All messages regarding activities, events, etc. sent out before and during the 75th anniversary celebration will be consistent with the theme of the anniversary. The logo will reflect the theme of the event and so will communication materials like brochures, banners, e-posters, etc.

3.2 Activities and Events
The activities and events for the 75th anniversary celebration will also take their bearing from the theme. Specific units will be required to organise events and activities that tie into enabling the University nurture resilience through technology adoption and the embracing of humanism. Some activities can be made to fit into the Vice-Chancellor’s much larger digitalisation initiative whose implementation has already begun. Fundraising activities as well should be rooted in the ideals of humanism and technology.

3.3 Tools
The 75th anniversary celebration will foreground technology. Online events, online materials, online communication channels, forums, etc. will form a large part of the celebration. This is to communicate the University’s commitment to adopting technology.

3.4 People
To advance the ideal of humanism, the 75th anniversary celebration will also be big on inclusion and participation. Opportunities to get as many individuals involved at different levels in the planning and implementation of the different activities and events of the celebration will go a long way to set the mood for the adoption of human-centered management and processes post-75th anniversary celebrations.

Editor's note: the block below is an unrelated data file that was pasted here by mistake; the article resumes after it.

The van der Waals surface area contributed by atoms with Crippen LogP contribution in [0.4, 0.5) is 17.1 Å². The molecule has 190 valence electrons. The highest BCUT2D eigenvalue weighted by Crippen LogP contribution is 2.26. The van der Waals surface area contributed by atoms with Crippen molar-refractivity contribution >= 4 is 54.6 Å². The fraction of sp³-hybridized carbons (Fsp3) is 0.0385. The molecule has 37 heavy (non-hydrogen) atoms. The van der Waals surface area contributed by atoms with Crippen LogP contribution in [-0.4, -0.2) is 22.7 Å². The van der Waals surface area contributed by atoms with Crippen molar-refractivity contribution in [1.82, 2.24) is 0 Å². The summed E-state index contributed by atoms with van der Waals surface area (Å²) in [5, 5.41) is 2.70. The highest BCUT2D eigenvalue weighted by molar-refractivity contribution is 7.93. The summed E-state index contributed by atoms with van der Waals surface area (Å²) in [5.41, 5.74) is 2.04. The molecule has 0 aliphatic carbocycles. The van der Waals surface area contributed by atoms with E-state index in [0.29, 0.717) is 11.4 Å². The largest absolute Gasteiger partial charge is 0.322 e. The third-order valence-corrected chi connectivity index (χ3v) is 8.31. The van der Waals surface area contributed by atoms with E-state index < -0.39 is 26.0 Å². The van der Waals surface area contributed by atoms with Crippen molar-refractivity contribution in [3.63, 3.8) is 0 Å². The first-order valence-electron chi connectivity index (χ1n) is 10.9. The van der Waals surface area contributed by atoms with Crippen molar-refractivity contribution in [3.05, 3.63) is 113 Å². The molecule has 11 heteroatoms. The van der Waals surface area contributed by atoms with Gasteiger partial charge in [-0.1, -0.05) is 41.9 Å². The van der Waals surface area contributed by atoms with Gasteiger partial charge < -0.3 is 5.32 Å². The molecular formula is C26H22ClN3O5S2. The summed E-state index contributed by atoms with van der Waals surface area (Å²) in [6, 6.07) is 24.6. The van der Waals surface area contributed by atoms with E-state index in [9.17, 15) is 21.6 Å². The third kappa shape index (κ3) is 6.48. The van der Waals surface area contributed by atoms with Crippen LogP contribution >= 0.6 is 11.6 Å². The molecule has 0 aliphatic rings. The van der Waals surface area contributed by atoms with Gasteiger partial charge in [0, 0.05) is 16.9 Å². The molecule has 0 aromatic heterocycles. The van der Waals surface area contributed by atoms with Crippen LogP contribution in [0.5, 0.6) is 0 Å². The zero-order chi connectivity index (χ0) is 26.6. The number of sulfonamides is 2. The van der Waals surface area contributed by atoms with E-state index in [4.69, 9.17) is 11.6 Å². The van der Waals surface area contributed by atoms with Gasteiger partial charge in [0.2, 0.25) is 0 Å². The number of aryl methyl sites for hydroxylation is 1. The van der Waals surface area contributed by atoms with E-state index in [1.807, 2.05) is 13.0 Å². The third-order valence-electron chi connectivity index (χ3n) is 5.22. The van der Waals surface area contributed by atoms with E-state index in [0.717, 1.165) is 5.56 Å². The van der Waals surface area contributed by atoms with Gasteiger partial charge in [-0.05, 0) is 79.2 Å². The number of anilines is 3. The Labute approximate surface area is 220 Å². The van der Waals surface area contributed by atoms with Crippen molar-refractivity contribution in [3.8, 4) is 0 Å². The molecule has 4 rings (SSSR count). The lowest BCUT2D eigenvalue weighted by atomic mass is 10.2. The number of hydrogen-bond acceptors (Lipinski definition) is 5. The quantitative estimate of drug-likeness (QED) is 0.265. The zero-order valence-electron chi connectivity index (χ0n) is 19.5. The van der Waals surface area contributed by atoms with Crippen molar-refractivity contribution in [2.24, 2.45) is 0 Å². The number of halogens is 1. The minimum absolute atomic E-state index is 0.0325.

4. Financing of the 75th Anniversary Activities, Initiatives and Events
The funding for the 75th anniversary will comprise a mix of donations, sponsorships and revenue from individuals, organisations, and the University itself through 75th anniversary celebration targeted business ventures.



7 Committee for the Coordination of Statistical Activities, 2021
8 PWC Ghana, 2021

9 Kunes, 2021
10 Amfo, 2020
11 UN, 2020

12 ASAA 2022 – Africa and the Human: Old questions, new imaginaries


Members of UG@75 Planning Committee

Prof. Akosua Adomako Ampofo  Chair 
Prof. Clement K.I. Appah  Co-Chair 
Dr. Abigail Adubea Mills  Representative, COH 
Prof. Elvis Kwason Tiburu  Representative, CBAS 
Dr. Lilian A. Ohene  Representative, CHS 
Dr. Clement Adamba Representative, COE 
Dr. Monica Mensah Danquah  Representative, UTAG 
Mrs. Emelia Nartey Representative, GAUA 
Naa Zakaria Gumah  Representative, TEWU 
Ms. Angela Asantewaa  Representative, FUSSAG 
Mr. Shadrack K. Agyiri   Representative, SSAUoG
Mr. Samuel Nyarko Kesse  Representative, SRC 
Mr. Adam Carlos Abdul-Latif  Representative, GRASAG 
Mrs. Elizier Ameyaw-Buronyah  Director of Public Affairs 
Prof. Kwasi Dartey-Baah   Director, Office of Institutional Advancement 
Dr. George Acheampong  Department of Marketing and Entrepreneurship 
Dr. Abena A. Yeboah-Banin  Department of Communication Studies 
Prof. Nana Ama Browne Klutse  Department of Physics
Mr. Sampson Asimeng  Representative, UG Alumni Association 
Mr. Philip Gyamfi   Alumnus 
Ms. Pascaline K. Songsore  Member-Secretary 
Mrs. Joanna Korlekwor Omaboe  Co-Secretary 
Mr. Akunu Dake  Co-opted Member, Heritage Development 
Mr. Patrick Bortey Alabi  Co-opted Member, Heritage Development